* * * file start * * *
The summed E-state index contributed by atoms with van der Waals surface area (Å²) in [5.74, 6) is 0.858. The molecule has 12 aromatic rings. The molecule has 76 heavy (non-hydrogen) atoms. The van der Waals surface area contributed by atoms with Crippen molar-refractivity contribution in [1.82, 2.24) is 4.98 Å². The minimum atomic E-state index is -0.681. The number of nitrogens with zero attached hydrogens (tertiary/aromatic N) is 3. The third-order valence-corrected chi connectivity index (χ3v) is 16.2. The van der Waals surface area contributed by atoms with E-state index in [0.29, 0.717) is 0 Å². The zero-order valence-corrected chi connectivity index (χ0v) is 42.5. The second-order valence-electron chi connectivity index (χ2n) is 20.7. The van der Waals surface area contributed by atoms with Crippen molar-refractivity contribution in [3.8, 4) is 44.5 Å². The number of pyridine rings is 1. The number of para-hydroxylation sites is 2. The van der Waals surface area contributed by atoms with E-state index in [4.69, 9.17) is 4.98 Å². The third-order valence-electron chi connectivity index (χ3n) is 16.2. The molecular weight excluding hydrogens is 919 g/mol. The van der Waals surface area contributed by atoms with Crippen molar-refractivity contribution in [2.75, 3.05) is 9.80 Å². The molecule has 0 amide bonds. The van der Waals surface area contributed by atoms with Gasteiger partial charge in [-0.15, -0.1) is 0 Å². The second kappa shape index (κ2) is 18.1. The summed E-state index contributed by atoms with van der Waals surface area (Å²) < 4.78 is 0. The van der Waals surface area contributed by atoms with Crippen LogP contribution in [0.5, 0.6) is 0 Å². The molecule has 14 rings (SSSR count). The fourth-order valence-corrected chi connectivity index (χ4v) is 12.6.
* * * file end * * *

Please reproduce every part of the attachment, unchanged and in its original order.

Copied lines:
The summed E-state index contributed by atoms with van der Waals surface area (Å²) in [5.74, 6) is 0.858. The molecule has 12 aromatic rings. The molecule has 76 heavy (non-hydrogen) atoms. The van der Waals surface area contributed by atoms with Crippen molar-refractivity contribution in [1.82, 2.24) is 4.98 Å². The minimum atomic E-state index is -0.681. The number of nitrogens with zero attached hydrogens (tertiary/aromatic N) is 3. The third-order valence-corrected chi connectivity index (χ3v) is 16.2. The van der Waals surface area contributed by atoms with E-state index in [0.29, 0.717) is 0 Å². The zero-order valence-corrected chi connectivity index (χ0v) is 42.5. The second-order valence-electron chi connectivity index (χ2n) is 20.7. The van der Waals surface area contributed by atoms with Crippen molar-refractivity contribution in [3.8, 4) is 44.5 Å². The number of pyridine rings is 1. The number of para-hydroxylation sites is 2. The van der Waals surface area contributed by atoms with E-state index in [4.69, 9.17) is 4.98 Å². The third-order valence-electron chi connectivity index (χ3n) is 16.2. The molecular weight excluding hydrogens is 919 g/mol. The van der Waals surface area contributed by atoms with Crippen molar-refractivity contribution in [2.75, 3.05) is 9.80 Å². The molecule has 0 amide bonds. The van der Waals surface area contributed by atoms with Gasteiger partial charge in [-0.15, -0.1) is 0 Å². The second kappa shape index (κ2) is 18.1. The summed E-state index contributed by atoms with van der Waals surface area (Å²) < 4.78 is 0. The van der Waals surface area contributed by atoms with Crippen LogP contribution in [0.5, 0.6) is 0 Å². The molecule has 14 rings (SSSR count). The fourth-order valence-corrected chi connectivity index (χ4v) is 12.6.